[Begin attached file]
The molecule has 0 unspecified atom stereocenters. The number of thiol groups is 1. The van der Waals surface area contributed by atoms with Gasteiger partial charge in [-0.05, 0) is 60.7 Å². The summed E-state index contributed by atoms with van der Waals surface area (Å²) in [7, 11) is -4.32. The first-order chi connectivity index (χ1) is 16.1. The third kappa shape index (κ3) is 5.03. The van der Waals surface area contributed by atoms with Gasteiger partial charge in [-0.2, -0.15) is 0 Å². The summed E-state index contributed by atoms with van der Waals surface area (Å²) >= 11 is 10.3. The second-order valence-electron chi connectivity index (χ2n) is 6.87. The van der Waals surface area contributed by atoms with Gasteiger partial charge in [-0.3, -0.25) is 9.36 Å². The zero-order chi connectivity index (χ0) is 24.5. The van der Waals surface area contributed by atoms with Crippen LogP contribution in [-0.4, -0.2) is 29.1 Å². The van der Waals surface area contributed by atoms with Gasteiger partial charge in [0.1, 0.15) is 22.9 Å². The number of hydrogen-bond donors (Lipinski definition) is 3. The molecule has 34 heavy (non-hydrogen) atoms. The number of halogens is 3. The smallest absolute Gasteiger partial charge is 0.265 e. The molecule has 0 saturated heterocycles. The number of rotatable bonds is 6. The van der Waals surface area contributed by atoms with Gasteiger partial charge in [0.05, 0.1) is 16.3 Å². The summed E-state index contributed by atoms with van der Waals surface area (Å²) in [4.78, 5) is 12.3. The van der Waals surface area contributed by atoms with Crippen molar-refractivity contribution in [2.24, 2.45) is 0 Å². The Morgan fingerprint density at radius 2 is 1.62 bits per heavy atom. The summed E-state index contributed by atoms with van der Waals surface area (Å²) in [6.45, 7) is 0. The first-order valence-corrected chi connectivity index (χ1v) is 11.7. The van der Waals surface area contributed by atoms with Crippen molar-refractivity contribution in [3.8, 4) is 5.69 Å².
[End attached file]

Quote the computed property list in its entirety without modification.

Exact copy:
The molecule has 0 unspecified atom stereocenters. The number of thiol groups is 1. The van der Waals surface area contributed by atoms with Gasteiger partial charge in [-0.05, 0) is 60.7 Å². The summed E-state index contributed by atoms with van der Waals surface area (Å²) in [7, 11) is -4.32. The first-order chi connectivity index (χ1) is 16.1. The third kappa shape index (κ3) is 5.03. The van der Waals surface area contributed by atoms with Gasteiger partial charge in [-0.2, -0.15) is 0 Å². The summed E-state index contributed by atoms with van der Waals surface area (Å²) >= 11 is 10.3. The second-order valence-electron chi connectivity index (χ2n) is 6.87. The van der Waals surface area contributed by atoms with Gasteiger partial charge in [-0.3, -0.25) is 9.36 Å². The zero-order chi connectivity index (χ0) is 24.5. The van der Waals surface area contributed by atoms with Crippen LogP contribution in [-0.4, -0.2) is 29.1 Å². The van der Waals surface area contributed by atoms with Gasteiger partial charge in [0.1, 0.15) is 22.9 Å². The number of hydrogen-bond donors (Lipinski definition) is 3. The molecule has 34 heavy (non-hydrogen) atoms. The number of halogens is 3. The smallest absolute Gasteiger partial charge is 0.265 e. The molecule has 0 saturated heterocycles. The number of rotatable bonds is 6. The van der Waals surface area contributed by atoms with Gasteiger partial charge in [0.05, 0.1) is 16.3 Å². The summed E-state index contributed by atoms with van der Waals surface area (Å²) in [4.78, 5) is 12.3. The van der Waals surface area contributed by atoms with Crippen molar-refractivity contribution in [2.24, 2.45) is 0 Å². The Morgan fingerprint density at radius 2 is 1.62 bits per heavy atom. The summed E-state index contributed by atoms with van der Waals surface area (Å²) in [6.45, 7) is 0. The first-order valence-corrected chi connectivity index (χ1v) is 11.7. The van der Waals surface area contributed by atoms with Crippen molar-refractivity contribution in [3.8, 4) is 5.69 Å².